As a reformed cynic, I take care not to backslide… cynical Marie isn’t the nicest of people. Trust me. Hence today’s theme!
Good Thing #1:
Baseball. I went to the Syracuse Chiefs game on Monday. Not only did they win (in resounding fashion, 12-4) but it was an event hosted by my employer as an end-of-semester thank you, so I didn’t have to pay for it. even better.
Good Thing #2:
Wegmans. (I’m a broken record on this, aren’t I?) I must admit that I was disheartened to see that they are no longer making Lemon fruit on the bottom nonfat yogurt (I have very particular tastes) but it’s also exciting when three of the very food items I needed happened to be on unadvertised sale this week. So there’s that! If you must know, I love their pierogies. And they were marked down even more than normal. Exciting!
Good Thing #3:
School is over! I submitted my last assignment of the semester on Wednesday. Grades won’t come out for a while, but I don’t even care. I’m off from intellectualism and scholarship until July 1. Yay!
Good Thing #4:
Coffee. (Really, how could I leave this out?) I love the community that coffee builds. There’s the group of people constantly wishing each other a good morning and a clink on twitter (shoutout to #TeamCoffee); there’s the conversation I have with my professor when we happen to ride the same shuttle to campus, travel mugs in hand; there’s the random 5 minute conversation I have about school-library-centric journals/magazines with the guy I’d never met before in the staff lounge, as we waited for a fresh pot to brew. Anyway. Coffee. It’s a really Good Thing.
Also, I submit this:
(image source: http://imgfave.com/view/1136557)
Good Thing #5:
The local library. Since school’s out, and I must do something while sipping my coffee throughout the day, I’ve got a big stack of novels and non-novels to peruse. I just picked up “A People of Hope”, which is a book written interview/conversation style with then-Archbishop Dolan. I plan to take it with me next week when I go on…
Good Thing #6:
Vacation. Books are great for sitting in airports, sitting on planes, and making sure that the random person sitting next to you doesn’t try to engage in conversation. I’m psyched for vacation. My cousin is getting married (yay, lifelong commitment!) and that’s created an opportunity to see many members of my extended family. Plus, I’ve never been to Charleston. Should be a fun adventure!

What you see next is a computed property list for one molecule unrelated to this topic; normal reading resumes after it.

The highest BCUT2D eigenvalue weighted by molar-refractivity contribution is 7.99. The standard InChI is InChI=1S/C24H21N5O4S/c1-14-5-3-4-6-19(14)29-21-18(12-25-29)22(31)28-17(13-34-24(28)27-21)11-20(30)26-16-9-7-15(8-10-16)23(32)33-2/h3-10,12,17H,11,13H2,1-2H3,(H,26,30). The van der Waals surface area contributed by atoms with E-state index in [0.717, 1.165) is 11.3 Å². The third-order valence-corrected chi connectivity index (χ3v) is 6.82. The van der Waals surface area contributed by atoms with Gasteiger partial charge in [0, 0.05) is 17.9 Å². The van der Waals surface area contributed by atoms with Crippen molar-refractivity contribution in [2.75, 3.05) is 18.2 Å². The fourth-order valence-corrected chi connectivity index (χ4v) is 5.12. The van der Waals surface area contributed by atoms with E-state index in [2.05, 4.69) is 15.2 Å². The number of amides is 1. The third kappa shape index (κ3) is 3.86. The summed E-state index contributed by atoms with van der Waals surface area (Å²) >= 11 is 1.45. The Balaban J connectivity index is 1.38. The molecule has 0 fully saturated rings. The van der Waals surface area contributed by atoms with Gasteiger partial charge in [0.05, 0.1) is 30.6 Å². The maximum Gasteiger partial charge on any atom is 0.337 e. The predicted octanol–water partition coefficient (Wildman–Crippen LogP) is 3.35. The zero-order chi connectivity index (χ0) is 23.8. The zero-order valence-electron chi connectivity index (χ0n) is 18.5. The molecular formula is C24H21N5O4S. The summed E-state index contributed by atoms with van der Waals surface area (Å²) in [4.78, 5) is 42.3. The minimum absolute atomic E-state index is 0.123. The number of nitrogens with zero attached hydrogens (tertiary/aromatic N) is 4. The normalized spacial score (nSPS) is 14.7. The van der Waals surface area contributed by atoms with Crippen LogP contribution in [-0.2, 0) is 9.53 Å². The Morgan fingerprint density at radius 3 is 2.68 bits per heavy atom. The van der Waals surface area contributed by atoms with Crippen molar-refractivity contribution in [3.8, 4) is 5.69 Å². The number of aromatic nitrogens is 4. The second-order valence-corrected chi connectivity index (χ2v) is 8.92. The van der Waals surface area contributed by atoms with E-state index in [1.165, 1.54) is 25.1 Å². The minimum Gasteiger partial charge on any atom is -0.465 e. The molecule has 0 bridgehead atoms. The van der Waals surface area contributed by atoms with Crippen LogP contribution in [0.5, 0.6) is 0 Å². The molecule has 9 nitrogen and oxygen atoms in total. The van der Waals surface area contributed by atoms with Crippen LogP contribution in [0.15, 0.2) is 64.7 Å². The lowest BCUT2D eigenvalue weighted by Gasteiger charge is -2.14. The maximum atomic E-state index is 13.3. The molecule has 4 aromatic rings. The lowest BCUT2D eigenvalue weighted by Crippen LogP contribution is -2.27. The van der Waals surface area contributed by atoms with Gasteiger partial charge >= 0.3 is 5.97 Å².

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Good Thing #7:
Cooking/Baking. I was on a roll this week…though that was one of the few things I didn’t make. I just got into “use ALL the ingredients” mode and, among other things, ended up making yogurt scones, healthified raspberry cookie bars, my (in)famous molasses spice cookies, spinach lasagna rolls, baked chicken with jasmine rice… it was a good week to be in the kitchen. Unfortunately, I now have to restock a few things. The amount of molasses I use on a regular basis is ridiculous. I wish it came in gallon-size jars…
^ the afore-mentioned molasses cookies. noms. also, I am always willing to share so let me know if you want the recipe!
but enough of that. I’m outta here!
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Can you tell it’s almost the end of the semester? Fun times. (Half-sarcastic, half-realistic). Last night we had a 2-hour poster session/presentation for our team projects for IST 613 - Library Planning, Marketing, and Assessing. Here’s my team with our poster! (I’m the far left person, kinda obviously.) It went well, so yay.
Only 1.5ish assignments left in my other class this semester, IST 663 - Motivating 21st Century Learning. Yay. It’s all over soon!
I went to a talk today that some of the IT guys in my school were hosting/presenting on internet security. The take-aways (other than pizza and diet pepsi) were: hacking isn’t that difficult, don’t use Internet Explorer, and 1337 speak doesn’t count as a “safe password” anymore. Fun times!
34 degrees with snow flurries here today. Yep! :) The person who wrote “it’s almost summer” on the whiteboard in my office five+ weeks ago is probably not quite so happy…
I’m looking for places to adventure to this summer, preferably not far away since I can barely afford to fill my tank as is. I pinned a picture of Buttermilk Falls in Ithaca yesterday on Pinterest, and 18ish people have repinned it. Either there are now spammers on Pinterest, or someone put it on the front page, or something. That’s just one of the places I’m considering!
One of my summer goals is to get to a Baltimore Orioles game at Camden Yards. There are entirely too many people in my life who I insist I see that ballpark, plus, they have this new hot dog that comes with a crab dip on top. I can deal with that. :)